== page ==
Place, publisher, year, edition, pages
American Chemical Society, 2012
National Category
Natural Sciences
urn:nbn:se:liu:diva-75467 (URN)10.1021/es203191r (DOI)000299864400030 ()

Funding Agencies|Swedish Research Council (VR)|2006-5387|

Available from: 2012-03-02 Created: 2012-03-02 Last updated: 2016-03-08
2. Experimental Evidence of Large Changes in Terrestrial Chlorine Cycling Following Altered Tree Species Composition
Open this publication in new window or tab >>Experimental Evidence of Large Changes in Terrestrial Chlorine Cycling Following Altered Tree Species Composition
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2015 (English)In: Environmental Science and Technology, ISSN 0013-936X, E-ISSN 1520-5851, Vol. 49, no 8, 4921-4928 p.Article in journal (Refereed) Published
Abstract [en]

Organochlorine molecules (Cl-org) are surprisingly abundant in soils and frequently exceed chloride (Cl-) levels. Despite the widespread abundance of Cl-org and the common ability of microorganisms to produce Cl-org, we lack fundamental knowledge about how overall chlorine cycling is regulated in forested ecosystems. Here we present data from a long-term reforestation experiment where native forest was cleared and replaced with five different tree species. Our results show that the abundance and residence times of Cl- and Cl-org after 30 years were highly dependent on which tree species were planted on the nearby plots. Average Cl- and Cl-org content in soil humus were higher, at experimental plots with coniferous trees than in those with deciduous trees. Plots with Norway spruce had the highest net accumulation of Cl- and Cl-org over the experiment period, and showed a 10 and 4 times higher Cl- and Cl-org storage (kg ha(-1)) in the biomass, respectively, and 7 and 9 times higher storage of Cl- and Cl-org in the soil humus layer, compared to plots with oak. The results can explain why local soil chlorine levels are frequently independent of atmospheric deposition, and provide opportunities for improved modeling of chlorine distribution and cycling in terrestrial ecosystems.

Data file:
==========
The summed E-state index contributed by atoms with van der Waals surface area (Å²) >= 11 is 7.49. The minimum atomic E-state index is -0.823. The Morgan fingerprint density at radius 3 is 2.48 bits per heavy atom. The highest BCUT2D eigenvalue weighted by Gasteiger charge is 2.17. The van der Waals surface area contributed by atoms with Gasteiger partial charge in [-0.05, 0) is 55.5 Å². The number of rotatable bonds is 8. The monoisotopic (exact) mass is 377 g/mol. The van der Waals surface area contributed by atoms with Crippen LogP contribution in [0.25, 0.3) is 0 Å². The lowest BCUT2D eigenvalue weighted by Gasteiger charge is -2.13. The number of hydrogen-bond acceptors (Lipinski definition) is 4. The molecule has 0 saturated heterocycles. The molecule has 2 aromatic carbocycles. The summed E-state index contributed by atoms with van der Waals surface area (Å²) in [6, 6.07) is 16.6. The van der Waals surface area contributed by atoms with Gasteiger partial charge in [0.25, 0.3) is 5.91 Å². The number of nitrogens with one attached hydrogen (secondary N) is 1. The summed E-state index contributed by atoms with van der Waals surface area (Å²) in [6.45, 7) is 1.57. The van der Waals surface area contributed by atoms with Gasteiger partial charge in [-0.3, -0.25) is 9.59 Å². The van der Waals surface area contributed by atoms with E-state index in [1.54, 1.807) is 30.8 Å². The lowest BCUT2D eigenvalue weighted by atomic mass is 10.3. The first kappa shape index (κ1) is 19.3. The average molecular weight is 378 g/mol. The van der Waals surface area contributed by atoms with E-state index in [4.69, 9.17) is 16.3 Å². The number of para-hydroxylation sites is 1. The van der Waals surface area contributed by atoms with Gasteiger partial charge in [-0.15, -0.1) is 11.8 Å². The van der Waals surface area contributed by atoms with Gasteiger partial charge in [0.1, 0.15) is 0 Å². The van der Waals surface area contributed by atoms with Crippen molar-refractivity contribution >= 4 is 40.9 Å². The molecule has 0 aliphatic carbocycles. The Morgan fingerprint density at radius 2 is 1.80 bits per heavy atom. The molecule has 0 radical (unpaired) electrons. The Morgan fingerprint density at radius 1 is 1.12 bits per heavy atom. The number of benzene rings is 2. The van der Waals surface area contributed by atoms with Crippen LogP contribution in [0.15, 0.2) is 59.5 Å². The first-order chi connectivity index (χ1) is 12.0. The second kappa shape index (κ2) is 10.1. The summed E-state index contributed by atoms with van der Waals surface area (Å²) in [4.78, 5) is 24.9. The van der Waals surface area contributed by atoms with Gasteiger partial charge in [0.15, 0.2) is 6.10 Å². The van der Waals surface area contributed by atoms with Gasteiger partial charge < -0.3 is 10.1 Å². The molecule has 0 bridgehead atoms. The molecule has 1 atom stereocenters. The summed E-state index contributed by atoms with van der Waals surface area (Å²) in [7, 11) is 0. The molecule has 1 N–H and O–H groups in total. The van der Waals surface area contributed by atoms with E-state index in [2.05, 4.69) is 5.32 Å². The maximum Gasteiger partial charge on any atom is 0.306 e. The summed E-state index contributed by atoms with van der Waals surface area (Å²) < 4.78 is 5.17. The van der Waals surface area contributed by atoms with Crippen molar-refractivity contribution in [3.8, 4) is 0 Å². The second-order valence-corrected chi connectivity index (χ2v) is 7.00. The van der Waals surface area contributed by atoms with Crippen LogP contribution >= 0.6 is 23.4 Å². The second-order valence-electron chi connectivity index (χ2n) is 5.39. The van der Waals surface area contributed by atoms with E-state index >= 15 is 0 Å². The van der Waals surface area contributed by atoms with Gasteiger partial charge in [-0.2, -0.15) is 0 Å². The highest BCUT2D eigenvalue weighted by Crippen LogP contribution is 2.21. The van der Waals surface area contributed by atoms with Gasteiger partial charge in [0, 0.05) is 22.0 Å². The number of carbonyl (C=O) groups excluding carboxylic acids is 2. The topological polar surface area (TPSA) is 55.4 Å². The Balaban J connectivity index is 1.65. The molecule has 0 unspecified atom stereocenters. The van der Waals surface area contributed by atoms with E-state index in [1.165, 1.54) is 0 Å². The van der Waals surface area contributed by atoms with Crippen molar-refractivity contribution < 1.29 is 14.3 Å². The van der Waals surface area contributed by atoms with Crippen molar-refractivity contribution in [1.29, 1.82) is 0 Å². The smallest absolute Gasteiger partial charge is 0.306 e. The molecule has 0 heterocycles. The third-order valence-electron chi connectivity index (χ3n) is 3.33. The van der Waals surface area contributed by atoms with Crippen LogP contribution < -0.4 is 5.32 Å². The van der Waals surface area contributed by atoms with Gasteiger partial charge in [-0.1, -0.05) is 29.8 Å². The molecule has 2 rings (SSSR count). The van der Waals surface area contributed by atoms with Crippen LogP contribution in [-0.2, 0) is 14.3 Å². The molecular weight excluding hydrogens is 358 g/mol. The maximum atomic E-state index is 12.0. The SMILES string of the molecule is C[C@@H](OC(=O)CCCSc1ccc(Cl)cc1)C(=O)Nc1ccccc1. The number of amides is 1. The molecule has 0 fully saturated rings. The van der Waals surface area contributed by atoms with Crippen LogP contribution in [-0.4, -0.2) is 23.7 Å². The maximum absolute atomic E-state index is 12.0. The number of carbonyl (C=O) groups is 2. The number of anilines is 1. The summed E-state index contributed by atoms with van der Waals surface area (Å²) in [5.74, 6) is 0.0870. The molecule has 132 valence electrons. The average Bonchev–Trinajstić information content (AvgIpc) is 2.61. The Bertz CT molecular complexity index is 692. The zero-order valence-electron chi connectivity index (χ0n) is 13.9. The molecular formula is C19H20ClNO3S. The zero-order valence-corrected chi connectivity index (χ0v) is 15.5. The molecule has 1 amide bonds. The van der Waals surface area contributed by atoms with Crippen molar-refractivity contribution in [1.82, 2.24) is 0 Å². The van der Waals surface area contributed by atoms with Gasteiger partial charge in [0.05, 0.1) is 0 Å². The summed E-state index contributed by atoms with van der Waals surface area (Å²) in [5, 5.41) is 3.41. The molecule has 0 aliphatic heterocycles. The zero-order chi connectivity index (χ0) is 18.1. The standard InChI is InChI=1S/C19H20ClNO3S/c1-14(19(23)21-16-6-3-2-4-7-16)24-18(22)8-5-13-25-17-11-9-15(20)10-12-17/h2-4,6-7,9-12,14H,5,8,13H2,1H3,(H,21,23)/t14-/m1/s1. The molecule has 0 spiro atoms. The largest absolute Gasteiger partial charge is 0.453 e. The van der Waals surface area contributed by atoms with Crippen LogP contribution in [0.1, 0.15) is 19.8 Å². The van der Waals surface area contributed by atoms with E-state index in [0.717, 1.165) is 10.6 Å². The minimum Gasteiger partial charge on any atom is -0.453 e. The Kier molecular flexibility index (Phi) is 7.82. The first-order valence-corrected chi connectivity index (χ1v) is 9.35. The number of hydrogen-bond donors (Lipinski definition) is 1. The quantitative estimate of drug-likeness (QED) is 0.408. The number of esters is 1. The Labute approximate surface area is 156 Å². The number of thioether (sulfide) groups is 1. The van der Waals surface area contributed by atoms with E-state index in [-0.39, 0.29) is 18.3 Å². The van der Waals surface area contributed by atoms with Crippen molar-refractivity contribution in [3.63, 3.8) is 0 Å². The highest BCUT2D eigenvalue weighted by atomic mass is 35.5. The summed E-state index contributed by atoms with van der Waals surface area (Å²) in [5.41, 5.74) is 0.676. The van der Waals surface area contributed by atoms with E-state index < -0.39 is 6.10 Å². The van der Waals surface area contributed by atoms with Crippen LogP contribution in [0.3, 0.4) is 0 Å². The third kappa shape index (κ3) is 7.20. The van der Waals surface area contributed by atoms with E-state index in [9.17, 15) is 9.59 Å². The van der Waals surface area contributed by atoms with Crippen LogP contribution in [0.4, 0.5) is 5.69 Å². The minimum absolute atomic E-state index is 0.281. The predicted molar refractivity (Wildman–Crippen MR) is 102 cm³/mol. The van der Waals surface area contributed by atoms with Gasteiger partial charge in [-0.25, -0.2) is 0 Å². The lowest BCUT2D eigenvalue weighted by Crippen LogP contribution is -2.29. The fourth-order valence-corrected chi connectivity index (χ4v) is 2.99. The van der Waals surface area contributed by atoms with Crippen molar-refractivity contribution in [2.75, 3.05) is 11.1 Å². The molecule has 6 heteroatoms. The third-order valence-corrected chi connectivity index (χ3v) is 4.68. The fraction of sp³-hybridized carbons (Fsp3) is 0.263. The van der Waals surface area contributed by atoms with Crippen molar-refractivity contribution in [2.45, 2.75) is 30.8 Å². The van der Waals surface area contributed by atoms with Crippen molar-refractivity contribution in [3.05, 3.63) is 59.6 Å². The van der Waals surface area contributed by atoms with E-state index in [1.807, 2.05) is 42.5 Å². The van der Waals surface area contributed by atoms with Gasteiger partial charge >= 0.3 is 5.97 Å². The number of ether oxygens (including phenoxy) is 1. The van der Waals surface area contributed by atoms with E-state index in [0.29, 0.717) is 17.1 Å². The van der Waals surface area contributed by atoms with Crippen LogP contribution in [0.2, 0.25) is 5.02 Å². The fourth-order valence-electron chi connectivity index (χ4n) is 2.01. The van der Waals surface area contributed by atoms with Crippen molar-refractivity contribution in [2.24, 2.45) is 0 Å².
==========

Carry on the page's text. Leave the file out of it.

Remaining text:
Place, publisher, year, edition, pages
American Chemical Society, 2015
National Category
Earth and Related Environmental Sciences
urn:nbn:se:liu:diva-118871 (URN)10.1021/acs.est.5b00137 (DOI)000353610300017 ()25811074 (PubMedID)

Funding Agencies|EDF, France; French national radioactive waste management agency (Andra), France; Linkoping University, Sweden; "Fonds National de la Recherche Scientifique" (FNRS) of Belgium

Available from: 2015-06-05 Created: 2015-06-04 Last updated: 2016-04-01
3. Chlorination and dechlorination rates in a forest soil: A combined modelling and experimental approach
Open this publication in new window or tab >>Chlorination and dechlorination rates in a forest soil: A combined modelling and experimental approach
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2016 (English)In: Science of the Total Environment, ISSN 0048-9697, E-ISSN 1879-1026, Vol. 554-555, 203-210 p.Article in journal (Refereed) Published